California’s Record-Setting Virtual Power Plant

Launched last year via an Irvine Co. office portfolio, the initiative has saved utility customers $1 million to date.
Photo courtesy of The Irvine Co.

In its first year of operation, a record-setting virtual power plant in California has delivered more than 2 gigawatt-hours to the grid. The VPP is part of massive grid modernization undertaken by Southern California Edison, which provides power to 15 million people across a 50,000-square-mile swath of the state.

Designed and operated by AMS and owned by Macquarie Capital, the virtual power plant is tasked to reduce peak demand in the Los Angeles Basin by installing battery storage systems behind the meter at properties of SCE’s commercial customers. The project’s first phase (11 megawatts/60 megawatt-hours) went into operation last year.

Since then, the system has delivered more than 2 gigawatt-hours of capacity services to the California Independent System Operator (CAISO), demolishing records for distributed energy storage. In addition to providing grid services, the project also generated more than $1 million in savings to SCE customers. 

Shifting Sources

The story began five years ago, when the SCE selected AMS to produce a VPP, said Manal Yamout, AMS’ senior vice president for external affairs. AMS forged working relationships with the Irvine Co. and Wal-Mart, as well as water agencies, hospitals and the California State University system. AMS transforms its customers’ buildings into hybrid electric buildings, using batteries that are plugged into the buildings themselves and connected to the grid.

The Irvine Co.’s commercial building network. Photo courtesy of The Irvine Co.

“In the evening, when there is plentiful energy at low cost, we fill up that battery. In the daytime when demand charges are high, we take a portion of the building’s electric load off the grid and onto the battery,” she said. The process is accomplished through an automated platform that Yamout compared to the software in a hybrid car that alternates between gas and electric power. 

The first phase of the project includes a fleet of 21 state-of-the-art hybrid buildings owned by the Irvine Co. “We give Irvine Co. the software to monitor its energy bill savings, its energy usage, the wholesale market price and its emission profiles, and it can compare all their buildings to each other,” she said.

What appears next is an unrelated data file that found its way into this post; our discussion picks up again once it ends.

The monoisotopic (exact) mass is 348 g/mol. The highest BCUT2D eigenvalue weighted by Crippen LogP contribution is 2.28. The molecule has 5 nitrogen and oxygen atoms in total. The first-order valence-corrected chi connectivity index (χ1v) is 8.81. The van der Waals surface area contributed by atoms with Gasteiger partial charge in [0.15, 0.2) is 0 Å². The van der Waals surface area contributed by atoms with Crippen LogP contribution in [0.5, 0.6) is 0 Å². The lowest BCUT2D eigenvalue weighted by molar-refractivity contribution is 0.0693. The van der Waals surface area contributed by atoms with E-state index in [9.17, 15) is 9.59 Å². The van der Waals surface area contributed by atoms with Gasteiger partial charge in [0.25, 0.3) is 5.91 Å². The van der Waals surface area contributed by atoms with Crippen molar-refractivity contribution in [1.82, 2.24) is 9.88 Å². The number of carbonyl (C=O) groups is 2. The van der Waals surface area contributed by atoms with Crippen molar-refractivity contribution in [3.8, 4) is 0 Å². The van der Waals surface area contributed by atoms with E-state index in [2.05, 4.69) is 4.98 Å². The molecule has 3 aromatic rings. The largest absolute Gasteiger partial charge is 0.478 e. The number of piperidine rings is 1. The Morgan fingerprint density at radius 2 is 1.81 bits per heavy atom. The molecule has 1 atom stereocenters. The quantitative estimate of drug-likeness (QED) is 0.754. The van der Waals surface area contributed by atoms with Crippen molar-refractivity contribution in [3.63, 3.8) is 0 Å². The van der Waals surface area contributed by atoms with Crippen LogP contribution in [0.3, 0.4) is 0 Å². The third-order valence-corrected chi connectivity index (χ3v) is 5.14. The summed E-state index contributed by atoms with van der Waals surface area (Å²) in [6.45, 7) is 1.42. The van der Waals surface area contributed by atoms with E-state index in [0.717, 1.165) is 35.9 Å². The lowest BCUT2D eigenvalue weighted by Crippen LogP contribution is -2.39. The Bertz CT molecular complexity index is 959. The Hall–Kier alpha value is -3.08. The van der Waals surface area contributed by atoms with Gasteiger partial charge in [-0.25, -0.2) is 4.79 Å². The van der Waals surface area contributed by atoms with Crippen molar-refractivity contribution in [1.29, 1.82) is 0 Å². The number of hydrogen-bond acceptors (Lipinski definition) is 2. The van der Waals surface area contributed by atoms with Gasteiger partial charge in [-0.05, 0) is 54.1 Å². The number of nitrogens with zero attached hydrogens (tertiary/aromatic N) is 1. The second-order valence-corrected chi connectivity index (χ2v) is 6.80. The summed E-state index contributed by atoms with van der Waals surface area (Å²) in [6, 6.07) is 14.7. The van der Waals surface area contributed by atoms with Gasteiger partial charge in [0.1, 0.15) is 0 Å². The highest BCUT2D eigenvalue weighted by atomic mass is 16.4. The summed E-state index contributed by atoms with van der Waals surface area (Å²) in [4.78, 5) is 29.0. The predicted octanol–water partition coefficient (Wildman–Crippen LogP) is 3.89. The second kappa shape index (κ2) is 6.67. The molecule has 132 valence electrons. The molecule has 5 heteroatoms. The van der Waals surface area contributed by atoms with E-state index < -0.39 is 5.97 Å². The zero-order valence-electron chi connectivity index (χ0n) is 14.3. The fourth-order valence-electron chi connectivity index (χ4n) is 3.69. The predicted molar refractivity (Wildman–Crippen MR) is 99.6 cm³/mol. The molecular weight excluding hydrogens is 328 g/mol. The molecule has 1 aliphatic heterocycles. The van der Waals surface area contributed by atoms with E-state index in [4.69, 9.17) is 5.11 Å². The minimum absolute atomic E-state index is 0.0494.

AMS also signs service contracts with Irvine Companies and others to guarantee bill savings over a 10-year period. The companies don’t pay for the battery system. Instead, AMS pays for, owns, operates and installs the system and guarantees the host customer specified savings. “We monetize part of the savings they achieve,” she said.

Working in harmony

In addition, AMS aggregates scores of buildings in a geographic area, all with their own batteries, and places software on top of the systems already in place. “We give the local utility the right to dispatch the entire set of buildings,” Yamout said. Edison sends out a signal remotely. When that signal is received, AMS can take multiple buildings off the grid and and switch them to separate batteries. The utility instantly registers a drop in demand, but the host customer feels no difference. “That’s what the virtual power plant is,” Yamout said. “We aggregate a number of buildings, and then work with the utility to dispatch those buildings in harmony to meet the needs of the electric grid.

The host customers do not benefit directly from the VPP. Instead, they benefit from their own buildings’ batteries, and contribute to the efficiency of the overall electric grid. Host customers also gain a lower energy bill by using battery-stored energy, and the utility gains local capacity to serve the needs of the overall market. 

The fact that AMS finances, builds, develops and operates the system “involves meeting the needs of the individual building owners and the utility at the same time,” Yamout said. “That’s where the magic of the software comes in.”